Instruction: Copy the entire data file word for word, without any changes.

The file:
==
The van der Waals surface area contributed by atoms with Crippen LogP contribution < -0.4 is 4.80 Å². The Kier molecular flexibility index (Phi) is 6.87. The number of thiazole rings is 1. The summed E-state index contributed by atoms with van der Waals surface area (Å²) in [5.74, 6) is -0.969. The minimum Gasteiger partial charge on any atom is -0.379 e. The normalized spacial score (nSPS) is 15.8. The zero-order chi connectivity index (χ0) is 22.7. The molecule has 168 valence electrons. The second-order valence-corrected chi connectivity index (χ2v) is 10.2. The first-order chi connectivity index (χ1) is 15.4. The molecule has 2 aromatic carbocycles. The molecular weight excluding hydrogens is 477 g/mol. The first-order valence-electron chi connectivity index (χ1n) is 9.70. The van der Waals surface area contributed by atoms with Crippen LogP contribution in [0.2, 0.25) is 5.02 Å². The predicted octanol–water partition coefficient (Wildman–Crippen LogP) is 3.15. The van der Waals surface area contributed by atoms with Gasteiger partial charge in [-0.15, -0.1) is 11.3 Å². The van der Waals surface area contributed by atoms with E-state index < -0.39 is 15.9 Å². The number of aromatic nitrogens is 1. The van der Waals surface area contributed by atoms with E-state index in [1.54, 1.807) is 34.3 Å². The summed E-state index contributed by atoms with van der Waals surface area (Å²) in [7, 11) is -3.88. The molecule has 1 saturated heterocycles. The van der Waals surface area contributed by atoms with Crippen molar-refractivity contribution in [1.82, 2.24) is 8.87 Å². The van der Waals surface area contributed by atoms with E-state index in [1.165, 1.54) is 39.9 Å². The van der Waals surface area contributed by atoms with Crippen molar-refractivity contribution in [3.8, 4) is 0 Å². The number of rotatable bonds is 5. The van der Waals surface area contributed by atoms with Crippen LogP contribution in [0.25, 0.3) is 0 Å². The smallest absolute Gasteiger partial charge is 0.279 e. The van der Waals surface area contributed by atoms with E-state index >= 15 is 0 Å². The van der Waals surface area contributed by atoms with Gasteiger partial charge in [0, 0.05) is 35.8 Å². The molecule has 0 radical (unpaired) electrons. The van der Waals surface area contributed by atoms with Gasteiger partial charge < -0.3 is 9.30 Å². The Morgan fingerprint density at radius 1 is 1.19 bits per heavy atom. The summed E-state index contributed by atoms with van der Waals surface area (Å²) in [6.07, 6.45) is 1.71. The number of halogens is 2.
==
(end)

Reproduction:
The van der Waals surface area contributed by atoms with Crippen LogP contribution < -0.4 is 4.80 Å². The Kier molecular flexibility index (Phi) is 6.87. The number of thiazole rings is 1. The summed E-state index contributed by atoms with van der Waals surface area (Å²) in [5.74, 6) is -0.969. The minimum Gasteiger partial charge on any atom is -0.379 e. The normalized spacial score (nSPS) is 15.8. The zero-order chi connectivity index (χ0) is 22.7. The molecule has 168 valence electrons. The second-order valence-corrected chi connectivity index (χ2v) is 10.2. The first-order chi connectivity index (χ1) is 15.4. The molecule has 2 aromatic carbocycles. The molecular weight excluding hydrogens is 477 g/mol. The first-order valence-electron chi connectivity index (χ1n) is 9.70. The van der Waals surface area contributed by atoms with Crippen LogP contribution in [0.2, 0.25) is 5.02 Å². The predicted octanol–water partition coefficient (Wildman–Crippen LogP) is 3.15. The van der Waals surface area contributed by atoms with Gasteiger partial charge in [-0.15, -0.1) is 11.3 Å². The van der Waals surface area contributed by atoms with E-state index < -0.39 is 15.9 Å². The number of aromatic nitrogens is 1. The van der Waals surface area contributed by atoms with E-state index in [1.54, 1.807) is 34.3 Å². The summed E-state index contributed by atoms with van der Waals surface area (Å²) in [7, 11) is -3.88. The molecule has 1 saturated heterocycles. The van der Waals surface area contributed by atoms with Crippen molar-refractivity contribution in [1.82, 2.24) is 8.87 Å². The van der Waals surface area contributed by atoms with E-state index in [1.165, 1.54) is 39.9 Å². The van der Waals surface area contributed by atoms with Crippen molar-refractivity contribution in [3.8, 4) is 0 Å². The number of rotatable bonds is 5. The van der Waals surface area contributed by atoms with Crippen LogP contribution in [0.25, 0.3) is 0 Å². The smallest absolute Gasteiger partial charge is 0.279 e. The van der Waals surface area contributed by atoms with E-state index >= 15 is 0 Å². The van der Waals surface area contributed by atoms with Gasteiger partial charge in [0, 0.05) is 35.8 Å². The molecule has 0 radical (unpaired) electrons. The van der Waals surface area contributed by atoms with Gasteiger partial charge < -0.3 is 9.30 Å². The Morgan fingerprint density at radius 1 is 1.19 bits per heavy atom. The summed E-state index contributed by atoms with van der Waals surface area (Å²) in [6.07, 6.45) is 1.71. The number of halogens is 2.